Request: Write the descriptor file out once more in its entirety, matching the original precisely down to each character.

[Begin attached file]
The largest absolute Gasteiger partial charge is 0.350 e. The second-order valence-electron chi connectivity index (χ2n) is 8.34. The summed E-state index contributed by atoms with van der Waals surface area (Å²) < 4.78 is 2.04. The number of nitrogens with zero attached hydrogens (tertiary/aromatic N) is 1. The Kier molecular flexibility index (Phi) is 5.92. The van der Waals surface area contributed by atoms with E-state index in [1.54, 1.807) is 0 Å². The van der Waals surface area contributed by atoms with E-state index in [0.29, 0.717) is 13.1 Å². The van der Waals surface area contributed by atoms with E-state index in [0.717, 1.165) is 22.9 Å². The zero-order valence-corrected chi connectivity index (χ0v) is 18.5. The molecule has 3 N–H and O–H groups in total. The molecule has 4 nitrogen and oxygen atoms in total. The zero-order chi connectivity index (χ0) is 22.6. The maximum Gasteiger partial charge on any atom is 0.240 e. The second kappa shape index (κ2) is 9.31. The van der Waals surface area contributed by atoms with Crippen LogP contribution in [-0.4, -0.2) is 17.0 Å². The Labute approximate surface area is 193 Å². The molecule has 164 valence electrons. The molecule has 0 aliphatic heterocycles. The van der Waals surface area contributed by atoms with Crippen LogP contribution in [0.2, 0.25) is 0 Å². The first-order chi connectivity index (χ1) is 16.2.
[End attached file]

The largest absolute Gasteiger partial charge is 0.350 e. The second-order valence-electron chi connectivity index (χ2n) is 8.34. The summed E-state index contributed by atoms with van der Waals surface area (Å²) < 4.78 is 2.04. The number of nitrogens with zero attached hydrogens (tertiary/aromatic N) is 1. The Kier molecular flexibility index (Phi) is 5.92. The van der Waals surface area contributed by atoms with E-state index in [1.54, 1.807) is 0 Å². The van der Waals surface area contributed by atoms with E-state index in [0.29, 0.717) is 13.1 Å². The van der Waals surface area contributed by atoms with E-state index in [0.717, 1.165) is 22.9 Å². The zero-order valence-corrected chi connectivity index (χ0v) is 18.5. The molecule has 3 N–H and O–H groups in total. The molecule has 4 nitrogen and oxygen atoms in total. The zero-order chi connectivity index (χ0) is 22.6. The maximum Gasteiger partial charge on any atom is 0.240 e. The second kappa shape index (κ2) is 9.31. The van der Waals surface area contributed by atoms with Crippen LogP contribution in [-0.4, -0.2) is 17.0 Å². The Labute approximate surface area is 193 Å². The molecule has 164 valence electrons. The molecule has 0 aliphatic heterocycles. The van der Waals surface area contributed by atoms with Crippen LogP contribution in [0.2, 0.25) is 0 Å². The first-order chi connectivity index (χ1) is 16.2.